Germany – Woman Imam who fights for gender equality, needs security protection

Terry Firma,
May 22, 2018

hardly cut a popular figure among Germany’s Muslim population before 2017; as a
lawyer, she used to represent victims of domestic abuse and other violence
perpetrated by her clients’ conservative-Muslim husbands and brothers. Ate
ş has a scar on her neck from where
a would-be murderer’s bullet hit her years ago.

Imam Seyran Ate
ş, 55, has had to get used to the hate mail and the death

last year, the Istanbul-born feminist really painted a bull’s-eye on
herself when she started the Ibn
Rushd-Goethe mosque
 in the German capital. It’s a place of
worship where men and women pray in the same space. Burqas and niqabs are
strongly discouraged, headscarves are optional, and women often lead in prayer.
LGBT Muslims are welcome and can get even get married at the mosque.

The Dutch
daily Trouw, which published an interview with Ate
ş on Friday, reports that
she has a security detail of 16 guards. Everywhere she goes, her
armed protectors keep an eye on her, scanning the surroundings for
Islamist assassins.
With her
liberal religious interpretations of the Qur’an and the Hadith, Ate
ş unleashed the anger of
“millions of Muslims,” according to Trouw. Religious authorities in Turkey
and at the Al-Azhar university in Cairo have excoriated her, and virtually
every day brings new threats of rape, or murder, or both — often from within
the free, secular country where Ate
ş has lived since she was six.
hatred she receives only strengthens her conviction that gender equality
is vitally important,
and worth fighting for.
“It is so
liberating to pray together, especially for women. Many feel for the first
time what it is like to be fully human, and experience what it is to be
respected as such, instead of being reduced to a female and a sex object that
men can undress with their eyes, or ignore. By praying together and making
gender a non-issue,the focus finally shifts to spirituality instead of
Ateş sees a strong connection between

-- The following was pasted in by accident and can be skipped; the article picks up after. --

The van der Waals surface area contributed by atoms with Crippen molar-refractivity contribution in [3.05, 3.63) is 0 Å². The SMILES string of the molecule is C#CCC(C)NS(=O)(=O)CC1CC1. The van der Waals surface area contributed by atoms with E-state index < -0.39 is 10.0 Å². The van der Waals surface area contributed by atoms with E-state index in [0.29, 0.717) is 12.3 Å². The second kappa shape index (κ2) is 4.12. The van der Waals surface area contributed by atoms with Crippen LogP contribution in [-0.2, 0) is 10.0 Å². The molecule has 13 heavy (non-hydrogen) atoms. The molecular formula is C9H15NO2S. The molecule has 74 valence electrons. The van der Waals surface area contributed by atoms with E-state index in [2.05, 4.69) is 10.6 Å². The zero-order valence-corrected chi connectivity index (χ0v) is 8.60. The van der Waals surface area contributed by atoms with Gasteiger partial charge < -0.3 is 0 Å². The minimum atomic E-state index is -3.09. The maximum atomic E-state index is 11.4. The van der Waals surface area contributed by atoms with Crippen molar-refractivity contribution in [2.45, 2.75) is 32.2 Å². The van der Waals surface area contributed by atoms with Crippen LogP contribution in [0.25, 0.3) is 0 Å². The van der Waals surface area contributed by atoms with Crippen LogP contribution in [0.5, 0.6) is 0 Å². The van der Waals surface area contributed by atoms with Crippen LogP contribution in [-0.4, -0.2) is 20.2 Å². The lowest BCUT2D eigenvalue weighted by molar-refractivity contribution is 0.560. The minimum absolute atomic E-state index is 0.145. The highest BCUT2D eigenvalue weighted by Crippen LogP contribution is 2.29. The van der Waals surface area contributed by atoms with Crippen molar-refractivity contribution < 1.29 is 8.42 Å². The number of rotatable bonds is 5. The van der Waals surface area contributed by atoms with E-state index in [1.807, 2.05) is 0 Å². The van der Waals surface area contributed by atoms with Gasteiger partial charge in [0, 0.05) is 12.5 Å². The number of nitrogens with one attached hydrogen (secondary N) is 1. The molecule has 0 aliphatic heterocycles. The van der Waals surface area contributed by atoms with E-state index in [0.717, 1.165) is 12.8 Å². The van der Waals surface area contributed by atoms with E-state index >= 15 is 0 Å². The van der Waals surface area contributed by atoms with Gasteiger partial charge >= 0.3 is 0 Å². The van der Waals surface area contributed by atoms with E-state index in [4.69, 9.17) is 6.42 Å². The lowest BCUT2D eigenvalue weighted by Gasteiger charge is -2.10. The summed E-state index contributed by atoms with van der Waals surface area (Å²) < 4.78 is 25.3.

her erstwhile career as an attorney and her current one as an imam, pointing
out that she defends constitutional principles in both capacities.
happening in our Dutch and German mosques is that Muslims pray against
principles of equality. The ideology that is bred within the mosque has an
effect outside of it. Mosques form the moral guide of the community. The gender
segregation, and women’s reduction to sex objects that is the cause of it,
influence the mindset of young Muslims. …
realized that while I defended the constitution in the courts, that same
constitution was ignored and invalidated in every mosque. There isn’t a
place in Germany where, as a woman, I feel less welcome than in a mosque. So
that’s where I had to start.”
I was
struck by how much Ate
ş has in common with Ayaan Hirsi
 (despite the latter having become an atheist). Both fled
patriarchal oppression and arranged marriages. Both settled in the West. Both
pulled themselves up by the bootstraps, integrated with keenness, fell in love
with enlightenment ideals, thrived academically, and became celebrated for
their tireless advocacy on behalf of women (Ate
ş was named Germany’s
Woman of the Year in 2005).
both rail eloquently against the insane iniquities that girls and women suffer
under Islam even in the West. And both like to point out the dangers posed by
the rise of political Islam in Europe; warn against unfettered multiculturalism
and unrestricted immigration; and condemn the bigotry of low expectations
displayed especially by the regressive Left, whose tolerance of intolerance
helps keep Muslimas under the thumb of medieval-minded Islamic men.
Just as
meaningfully, both Ate
ş and Hirsi Ali have fatwas and assorted murder threats
hanging perennially over their heads — hard proof, as if we needed it, that
Allah doesn’t necessarily bestow morals or actual virtue upon those serving